G C Lichtenberg: “It is as if our languages were confounded: when we want a thought, they bring us a word; when we ask for a word, they give us a dash; and when we expect a dash, there comes a piece of bawdy.”
Albert Einstein: “I am content in my later years. I have kept my good humor and take neither myself nor the next person seriously.” (To P. Moos, March 30, 1950. Einstein Archives 60-587)
Martin Amis: “Gogol is funny, Tolstoy in his merciless clarity is funny, and Dostoyevsky, funnily enough, is very funny indeed; moreover, the final generation of Russian literature, before it was destroyed by Lenin and Stalin, remained emphatically comic — Bunin, Bely, Bulgakov, Zamyatin. The novel is comic because life is comic (until the inevitable tragedy of the fifth act);...”
Werner Herzog: “We are surrounded by worn-out, banal, useless and exhausted images, limping and dragging themselves behind the rest of our cultural evolution.”
John Gray: "Unlike Schopenhauer, who lamented the human lot, Leopardi believed that the best response to life is laughter. What fascinated Schopenhauer, along with many later writers, was Leopardi’s insistence that illusion is necessary to human happiness."
Justin E.H. Smith: “One should of course take seriously serious efforts to improve society. But when these efforts fail, in whole or in part, it is only humor that offers redemption. So far, human expectations have always been strained, and have always come, give or take a bit, to nothing. In this respect reality itself has the form of a joke, and humor the force of truth.”
विलास सारंग: "… इ. स. 1000 नंतर ज्या प्रकारची संस्कृती रुढ झाली , त्यामध्ये साधारणत्व व विश्वात्मकता हे गुण प्राय: लुप्त झाले...आपली संस्कृती अकाली विश्वात्मक साधारणतेला मुकली आहे."
Saturday, March 20, 2010
Calling on B S Mardhekar to Greet a New Mother: Padma Lakshmi
She appeared on this blog here in that phase. One such picture is at the bottom of this post.
I say 'was' because I haven't seen her any where for a while.
Ms. Lakshmi recently gave birth to a baby girl.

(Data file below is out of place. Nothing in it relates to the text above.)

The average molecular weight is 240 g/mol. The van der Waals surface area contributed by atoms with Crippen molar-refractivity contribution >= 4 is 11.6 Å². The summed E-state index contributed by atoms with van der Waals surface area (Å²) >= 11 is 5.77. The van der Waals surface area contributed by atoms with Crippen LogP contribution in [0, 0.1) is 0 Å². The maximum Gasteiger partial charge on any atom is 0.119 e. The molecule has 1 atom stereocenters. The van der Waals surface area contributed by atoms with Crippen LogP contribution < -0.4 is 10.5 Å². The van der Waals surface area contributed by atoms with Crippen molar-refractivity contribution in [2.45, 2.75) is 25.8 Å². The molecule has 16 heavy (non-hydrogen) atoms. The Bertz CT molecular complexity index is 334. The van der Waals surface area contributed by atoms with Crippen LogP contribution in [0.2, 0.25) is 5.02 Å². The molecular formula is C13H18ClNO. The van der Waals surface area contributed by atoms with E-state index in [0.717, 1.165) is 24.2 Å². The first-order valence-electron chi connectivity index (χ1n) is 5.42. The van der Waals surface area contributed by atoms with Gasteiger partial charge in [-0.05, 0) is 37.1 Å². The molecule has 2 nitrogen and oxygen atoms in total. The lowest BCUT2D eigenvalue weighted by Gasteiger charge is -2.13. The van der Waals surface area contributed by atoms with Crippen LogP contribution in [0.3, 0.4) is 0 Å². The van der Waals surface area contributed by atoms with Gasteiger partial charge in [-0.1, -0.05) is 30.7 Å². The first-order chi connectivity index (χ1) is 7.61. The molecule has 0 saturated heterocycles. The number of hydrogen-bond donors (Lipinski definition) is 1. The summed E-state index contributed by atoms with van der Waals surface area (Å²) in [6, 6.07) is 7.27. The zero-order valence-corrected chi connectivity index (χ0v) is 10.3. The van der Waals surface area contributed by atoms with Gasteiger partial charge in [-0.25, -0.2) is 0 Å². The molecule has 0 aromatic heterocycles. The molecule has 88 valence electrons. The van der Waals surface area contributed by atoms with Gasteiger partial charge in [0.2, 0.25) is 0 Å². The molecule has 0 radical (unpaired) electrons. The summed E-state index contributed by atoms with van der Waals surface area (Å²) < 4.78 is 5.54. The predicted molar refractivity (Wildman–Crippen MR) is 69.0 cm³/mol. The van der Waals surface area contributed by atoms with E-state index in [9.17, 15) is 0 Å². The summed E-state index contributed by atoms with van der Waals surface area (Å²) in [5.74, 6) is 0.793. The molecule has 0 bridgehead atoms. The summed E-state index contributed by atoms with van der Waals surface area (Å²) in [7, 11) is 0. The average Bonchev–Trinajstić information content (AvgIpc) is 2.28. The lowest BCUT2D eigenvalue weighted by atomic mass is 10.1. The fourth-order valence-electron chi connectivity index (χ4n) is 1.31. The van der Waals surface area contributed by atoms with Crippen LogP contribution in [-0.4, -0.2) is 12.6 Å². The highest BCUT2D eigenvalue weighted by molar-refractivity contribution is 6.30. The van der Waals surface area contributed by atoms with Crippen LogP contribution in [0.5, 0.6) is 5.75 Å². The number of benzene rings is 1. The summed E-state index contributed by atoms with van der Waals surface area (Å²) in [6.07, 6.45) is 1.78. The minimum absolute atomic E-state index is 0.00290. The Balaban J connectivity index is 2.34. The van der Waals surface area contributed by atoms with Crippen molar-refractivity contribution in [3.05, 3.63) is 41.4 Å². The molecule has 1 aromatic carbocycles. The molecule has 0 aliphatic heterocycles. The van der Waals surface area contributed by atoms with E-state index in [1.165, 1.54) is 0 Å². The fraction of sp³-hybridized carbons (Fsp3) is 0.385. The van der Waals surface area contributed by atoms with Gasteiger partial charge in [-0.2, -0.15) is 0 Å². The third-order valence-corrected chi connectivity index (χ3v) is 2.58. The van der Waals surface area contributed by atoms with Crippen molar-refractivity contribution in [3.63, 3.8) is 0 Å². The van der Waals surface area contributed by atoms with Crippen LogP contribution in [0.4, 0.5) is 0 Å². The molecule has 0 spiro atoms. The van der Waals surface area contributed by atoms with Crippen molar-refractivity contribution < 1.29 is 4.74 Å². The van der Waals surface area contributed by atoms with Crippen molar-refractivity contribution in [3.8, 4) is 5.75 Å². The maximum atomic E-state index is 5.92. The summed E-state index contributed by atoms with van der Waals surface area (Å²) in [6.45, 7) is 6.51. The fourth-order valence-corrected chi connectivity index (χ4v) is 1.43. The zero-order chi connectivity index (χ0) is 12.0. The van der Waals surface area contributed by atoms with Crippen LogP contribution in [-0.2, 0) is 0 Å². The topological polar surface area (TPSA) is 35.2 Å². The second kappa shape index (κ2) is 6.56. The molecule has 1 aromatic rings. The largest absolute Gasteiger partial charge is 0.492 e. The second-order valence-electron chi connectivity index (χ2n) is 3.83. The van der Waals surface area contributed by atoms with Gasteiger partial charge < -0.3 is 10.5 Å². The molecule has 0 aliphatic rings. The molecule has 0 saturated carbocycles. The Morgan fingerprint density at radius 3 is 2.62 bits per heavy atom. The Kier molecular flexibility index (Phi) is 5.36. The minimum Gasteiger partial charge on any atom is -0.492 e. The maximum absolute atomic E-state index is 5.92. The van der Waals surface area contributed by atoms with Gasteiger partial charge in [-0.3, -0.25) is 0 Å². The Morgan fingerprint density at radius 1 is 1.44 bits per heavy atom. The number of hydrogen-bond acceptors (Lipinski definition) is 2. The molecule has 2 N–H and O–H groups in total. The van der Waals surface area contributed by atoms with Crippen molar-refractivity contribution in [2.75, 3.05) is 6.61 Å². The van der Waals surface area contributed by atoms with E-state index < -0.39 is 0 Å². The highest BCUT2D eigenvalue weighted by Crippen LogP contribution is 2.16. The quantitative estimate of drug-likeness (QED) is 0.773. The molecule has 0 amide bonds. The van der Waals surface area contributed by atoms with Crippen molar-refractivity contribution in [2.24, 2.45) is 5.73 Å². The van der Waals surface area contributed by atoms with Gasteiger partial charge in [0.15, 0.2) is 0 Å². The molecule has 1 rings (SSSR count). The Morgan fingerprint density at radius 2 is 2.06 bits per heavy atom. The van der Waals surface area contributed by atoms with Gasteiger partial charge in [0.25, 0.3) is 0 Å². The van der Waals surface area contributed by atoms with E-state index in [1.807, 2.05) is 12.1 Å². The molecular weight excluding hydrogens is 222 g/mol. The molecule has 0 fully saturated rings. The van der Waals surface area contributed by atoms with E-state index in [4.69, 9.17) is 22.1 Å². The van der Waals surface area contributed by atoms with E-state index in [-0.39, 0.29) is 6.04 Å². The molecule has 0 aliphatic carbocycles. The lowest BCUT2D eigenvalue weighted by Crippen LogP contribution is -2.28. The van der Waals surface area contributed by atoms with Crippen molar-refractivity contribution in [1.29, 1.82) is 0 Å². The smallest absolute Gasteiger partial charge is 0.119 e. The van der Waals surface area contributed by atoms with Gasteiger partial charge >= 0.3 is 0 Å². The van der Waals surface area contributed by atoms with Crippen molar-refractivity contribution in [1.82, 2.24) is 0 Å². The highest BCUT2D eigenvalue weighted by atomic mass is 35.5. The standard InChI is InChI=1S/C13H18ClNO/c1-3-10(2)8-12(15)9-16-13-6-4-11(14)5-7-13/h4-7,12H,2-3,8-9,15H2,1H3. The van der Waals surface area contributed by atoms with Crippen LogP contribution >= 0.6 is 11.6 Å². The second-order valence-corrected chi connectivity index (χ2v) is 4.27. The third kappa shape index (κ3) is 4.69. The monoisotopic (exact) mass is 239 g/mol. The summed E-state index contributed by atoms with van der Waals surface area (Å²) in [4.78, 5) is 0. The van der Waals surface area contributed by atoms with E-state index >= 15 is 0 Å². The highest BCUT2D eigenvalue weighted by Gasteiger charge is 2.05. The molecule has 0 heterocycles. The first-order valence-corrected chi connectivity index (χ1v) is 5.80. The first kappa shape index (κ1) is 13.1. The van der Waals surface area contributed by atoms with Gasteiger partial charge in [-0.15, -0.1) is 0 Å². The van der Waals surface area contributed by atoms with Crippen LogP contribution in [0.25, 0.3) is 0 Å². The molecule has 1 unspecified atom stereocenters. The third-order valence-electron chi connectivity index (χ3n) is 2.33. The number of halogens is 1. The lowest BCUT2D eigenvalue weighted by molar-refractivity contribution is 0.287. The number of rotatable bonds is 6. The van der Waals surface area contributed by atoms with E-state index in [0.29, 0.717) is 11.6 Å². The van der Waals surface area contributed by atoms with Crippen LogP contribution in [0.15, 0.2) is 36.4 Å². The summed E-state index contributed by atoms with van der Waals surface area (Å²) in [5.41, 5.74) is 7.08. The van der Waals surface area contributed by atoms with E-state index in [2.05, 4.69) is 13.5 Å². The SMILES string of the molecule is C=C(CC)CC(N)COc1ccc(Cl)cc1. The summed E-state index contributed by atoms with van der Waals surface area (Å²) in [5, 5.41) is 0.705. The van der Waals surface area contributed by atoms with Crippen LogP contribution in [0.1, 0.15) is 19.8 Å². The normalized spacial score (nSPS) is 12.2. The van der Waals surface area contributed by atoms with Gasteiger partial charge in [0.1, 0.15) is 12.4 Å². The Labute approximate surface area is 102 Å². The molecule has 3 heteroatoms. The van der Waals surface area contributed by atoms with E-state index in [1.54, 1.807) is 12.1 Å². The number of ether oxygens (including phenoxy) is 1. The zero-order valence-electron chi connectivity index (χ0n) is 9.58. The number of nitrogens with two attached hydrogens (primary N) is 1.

I guess motherhood is deeply transformative. For the woman as well as the onlooker.
B S Mardhekar (बा.सी.मर्ढेकर)- today is his death anniversary- wrote in a beautiful Marathi 'Hymn to Her':
होता पायांतही वारा
आज टपोरले पोट,
जैसी मोगरीची कळी;
पडे कुशीँतून पायीं
छोट्या जीवाची साखळी.
थांब उद्याचे माऊली,
तीर्थ पायांचे घेईतों.
[Poem no 27 from 'Kanhee Kavita' (कांही कविता)]
The last stanza describes the poet's feelings on seeing a pregnant girl:
"You were kiddish
Until yesterday or day-before;
Wait tomorrow's mother,
I drink holy water of washing of your feet."
Ms. Lakshmi so far belonged to the category described by my wife as 'half-naked' women (उघड्या-नागड्या बायका) that appear in newspapers, even Marathi, every day!
Now Ms. Lakshmi's chest will have a new context, other than page 3, as described by Mardhekar's idol Madhav Julian (माधव जुलियन) in a moving Marathi poem:
"...गेली दुरी यशोदा टाकूनि येथ कान्हा,
अन् राहिला कधींचा तान्हा तिचा भुका ना?
तान्ह्यास दूर ठेवी - पान्हा तरिहि वाहे -.." ('प्रेमा स्वरूप आई!')
["...Yashoda went away leaving Kanha (Krishna) here,
and hasn't that caused her toddler to remain hungry?
She keeps her toddler away- her breasts still ooze-.." ('Prema Swarup Aai')]
Ms. Lakshmi has given her daughter a simple, meaningful, gender-neutral name: Krishna (Krishna Thea Lakshmi).
It's such a welcome change from the names many middle-class Maharashtrians pull from archaic Sanskrit sources to name their kids these days.
I not only don't know their meaning but can't even remember them.
Padma, Lakshmi, Krishna. So easy...
Picture courtesy: Yana Paskova for The New York Times, Aug 5 2009